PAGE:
Infection research with light: A cutting-edge research centre for market-ready solutions in the fight against infections is being established in Jena
BMBF State Secretary Prof. Sabine Döring and Thuringian Minister of Economics Wolfgang Tiefensee visited the Leibniz Centre for Photonics in Infection Research
Light-based technologies offer enormous potential to combat infectious diseases more effectively and to better manage future pandemics. Today, it takes a lot of time before findings from the laboratory become a new drug or therapy. With the Leibniz Centre for Photonics in Infection Research (LPI), a research infrastructure is being created in Jena that will close this gap between basic research, clinical practice and product development so that research findings reach people more quickly. On November 7, 2023, Prof. Dr. Sabine Döring, State Secretary at the Federal Ministry of Education and Research (Bundesministerium für Bildung und Forschung, BMBF) and Thuringia’s Minister for Economic Affairs, Science and Digital Society, Wolfgang Tiefensee, were informed about the status of the development of the globally unique infrastructure for translational research at Jena University Hospital (Universitätsklinikum Jena, UKJ).
Technological processes that use light as a tool could fundamentally transform the diagnosis of infectious diseases. They measure quickly, sensitively and without contact. In combination with artificial intelligence, they provide a decisive time advantage in the treatment of life-threatening infections and enable customized therapies.
In order to advance the development of these light-based, specifically photonic processes, the Federal Ministry of Education and Research (BMBF) is providing an infrastructure in the form of the Leibniz Centre for Photonics in Infection Research (LPI) in Jena, in which the translation of research results into marketable products – the path from the laboratory to the hospital bed – is considered right from the start and driven forward in a standardized process chain. The LPI is initiated by the Jena Leibniz Institutes of Photonic Technology (Leibniz IPHT) and Natural Product Research and Infection Biology (Leibniz HKI), the Friedrich Schiller University Jena and the Jena University Hospital.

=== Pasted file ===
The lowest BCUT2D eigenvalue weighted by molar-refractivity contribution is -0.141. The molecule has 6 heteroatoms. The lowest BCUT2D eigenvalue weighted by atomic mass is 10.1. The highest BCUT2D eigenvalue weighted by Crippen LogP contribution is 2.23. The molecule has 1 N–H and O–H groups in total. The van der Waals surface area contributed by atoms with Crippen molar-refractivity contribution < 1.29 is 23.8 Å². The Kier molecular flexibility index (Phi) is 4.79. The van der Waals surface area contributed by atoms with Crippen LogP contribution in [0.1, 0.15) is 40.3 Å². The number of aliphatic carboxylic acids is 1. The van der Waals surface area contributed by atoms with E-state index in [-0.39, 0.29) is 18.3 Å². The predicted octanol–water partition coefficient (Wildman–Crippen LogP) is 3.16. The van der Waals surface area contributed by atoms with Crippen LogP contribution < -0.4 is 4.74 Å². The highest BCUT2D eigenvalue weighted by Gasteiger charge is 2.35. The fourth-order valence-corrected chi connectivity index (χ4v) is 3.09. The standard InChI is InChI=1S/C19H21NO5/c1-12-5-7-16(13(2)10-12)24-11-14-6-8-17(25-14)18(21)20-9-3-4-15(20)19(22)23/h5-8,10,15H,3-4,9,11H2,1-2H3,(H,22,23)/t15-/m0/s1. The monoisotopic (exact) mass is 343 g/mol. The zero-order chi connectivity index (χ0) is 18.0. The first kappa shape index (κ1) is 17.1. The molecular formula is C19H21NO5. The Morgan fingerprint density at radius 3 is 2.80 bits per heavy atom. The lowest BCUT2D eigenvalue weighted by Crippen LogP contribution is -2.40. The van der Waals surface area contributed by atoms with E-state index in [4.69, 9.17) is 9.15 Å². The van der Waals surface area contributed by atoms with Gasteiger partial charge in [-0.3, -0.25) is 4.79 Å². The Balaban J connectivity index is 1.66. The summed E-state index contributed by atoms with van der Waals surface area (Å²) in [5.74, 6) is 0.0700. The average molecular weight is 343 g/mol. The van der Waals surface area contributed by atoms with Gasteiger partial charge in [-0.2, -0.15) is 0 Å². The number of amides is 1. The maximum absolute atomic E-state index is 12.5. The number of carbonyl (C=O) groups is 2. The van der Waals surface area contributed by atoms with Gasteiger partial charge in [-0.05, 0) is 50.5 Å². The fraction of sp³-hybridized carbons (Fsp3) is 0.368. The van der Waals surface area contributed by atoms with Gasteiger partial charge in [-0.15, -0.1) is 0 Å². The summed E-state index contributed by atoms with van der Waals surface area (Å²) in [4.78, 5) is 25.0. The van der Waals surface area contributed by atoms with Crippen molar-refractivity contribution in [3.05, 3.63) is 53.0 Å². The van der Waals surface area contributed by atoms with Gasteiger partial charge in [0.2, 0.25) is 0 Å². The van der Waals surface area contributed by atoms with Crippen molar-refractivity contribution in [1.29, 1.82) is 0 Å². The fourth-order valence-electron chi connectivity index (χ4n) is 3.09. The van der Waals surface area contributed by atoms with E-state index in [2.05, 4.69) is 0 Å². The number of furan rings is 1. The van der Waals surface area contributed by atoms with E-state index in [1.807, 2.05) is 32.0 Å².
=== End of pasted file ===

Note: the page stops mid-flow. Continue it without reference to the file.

Minister of Economic Affairs and Science Wolfgang Tiefensee sees the Leibniz Centre as an important building block for further profiling Thuringia and in particular the „Optical Valley Jena“ in the field of optical health technologies. He assured the institution of the state’s full support. „The LPI brings together important Thuringian fields of expertise in photonics and infection research. The combination of photonic technologies, basic microbiological research and clinical application is a truly unique selling point of the location. This allows better active substances and methods to be developed to combat pandemics, infectious diseases and antibiotic resistance.“ The most important objective of the LPI is to quickly transfer research results into practice and thus drastically shorten the development times of new drugs and therapies, the Minister added. „In this way, the centre also provides impetus for more growth and employment in the healthcare industry and ultimately contributes to maintaining Germany’s technological sovereignty in drug development and infection research.“
During her visit to the University Hospital in Jena, BMBF State Secretary Prof. Dr. Sabine Döring was impressed by the innovative diagnostic procedures being researched at the LPI and by the concept of the centre as a place where ideas for the diagnosis and treatment of infectious diseases with light can be developed in the future and rapidly brought to market maturity.
The LPI is more than a research institute. As a one-stop agency, it combines research, technology development and everyday clinical practice, providing an infrastructure in which all the steps necessary for product development work together – from validation on patient samples to support in product design and small series production. The facility is open to the national and international scientific community and will also enable small and medium-sized companies as well ast start-ups to achieve valid results faster. Industry and public authorities will be involved right from the start to ensure the smooth market entry of new diagnostic procedures and therapeutic approaches.